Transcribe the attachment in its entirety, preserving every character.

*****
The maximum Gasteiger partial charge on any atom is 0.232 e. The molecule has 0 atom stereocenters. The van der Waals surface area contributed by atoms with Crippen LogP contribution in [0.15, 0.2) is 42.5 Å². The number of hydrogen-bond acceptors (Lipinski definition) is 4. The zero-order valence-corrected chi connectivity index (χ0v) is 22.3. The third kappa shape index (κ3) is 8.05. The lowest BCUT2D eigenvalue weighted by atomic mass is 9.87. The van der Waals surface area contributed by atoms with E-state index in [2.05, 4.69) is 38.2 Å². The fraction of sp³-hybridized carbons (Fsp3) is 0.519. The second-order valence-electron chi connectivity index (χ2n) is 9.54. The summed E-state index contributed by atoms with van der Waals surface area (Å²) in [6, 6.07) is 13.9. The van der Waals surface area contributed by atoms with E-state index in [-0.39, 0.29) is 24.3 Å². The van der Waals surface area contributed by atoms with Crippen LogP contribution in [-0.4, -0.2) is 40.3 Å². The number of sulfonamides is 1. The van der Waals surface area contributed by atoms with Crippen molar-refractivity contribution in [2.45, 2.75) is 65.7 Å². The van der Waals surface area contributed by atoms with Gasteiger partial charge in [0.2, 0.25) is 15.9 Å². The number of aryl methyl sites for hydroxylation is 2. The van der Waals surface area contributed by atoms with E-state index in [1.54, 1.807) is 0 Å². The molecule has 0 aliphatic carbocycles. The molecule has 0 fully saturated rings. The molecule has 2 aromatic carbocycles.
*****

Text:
The maximum Gasteiger partial charge on any atom is 0.232 e. The molecule has 0 atom stereocenters. The van der Waals surface area contributed by atoms with Crippen LogP contribution in [0.15, 0.2) is 42.5 Å². The number of hydrogen-bond acceptors (Lipinski definition) is 4. The zero-order valence-corrected chi connectivity index (χ0v) is 22.3. The third kappa shape index (κ3) is 8.05. The lowest BCUT2D eigenvalue weighted by atomic mass is 9.87. The van der Waals surface area contributed by atoms with E-state index in [2.05, 4.69) is 38.2 Å². The fraction of sp³-hybridized carbons (Fsp3) is 0.519. The second-order valence-electron chi connectivity index (χ2n) is 9.54. The summed E-state index contributed by atoms with van der Waals surface area (Å²) in [6, 6.07) is 13.9. The van der Waals surface area contributed by atoms with E-state index in [-0.39, 0.29) is 24.3 Å². The van der Waals surface area contributed by atoms with Crippen LogP contribution in [-0.4, -0.2) is 40.3 Å². The number of sulfonamides is 1. The van der Waals surface area contributed by atoms with Crippen molar-refractivity contribution in [2.45, 2.75) is 65.7 Å². The van der Waals surface area contributed by atoms with Gasteiger partial charge in [0.2, 0.25) is 15.9 Å². The number of aryl methyl sites for hydroxylation is 2. The van der Waals surface area contributed by atoms with E-state index in [1.54, 1.807) is 0 Å². The molecule has 0 aliphatic carbocycles. The molecule has 0 fully saturated rings. The molecule has 2 aromatic carbocycles.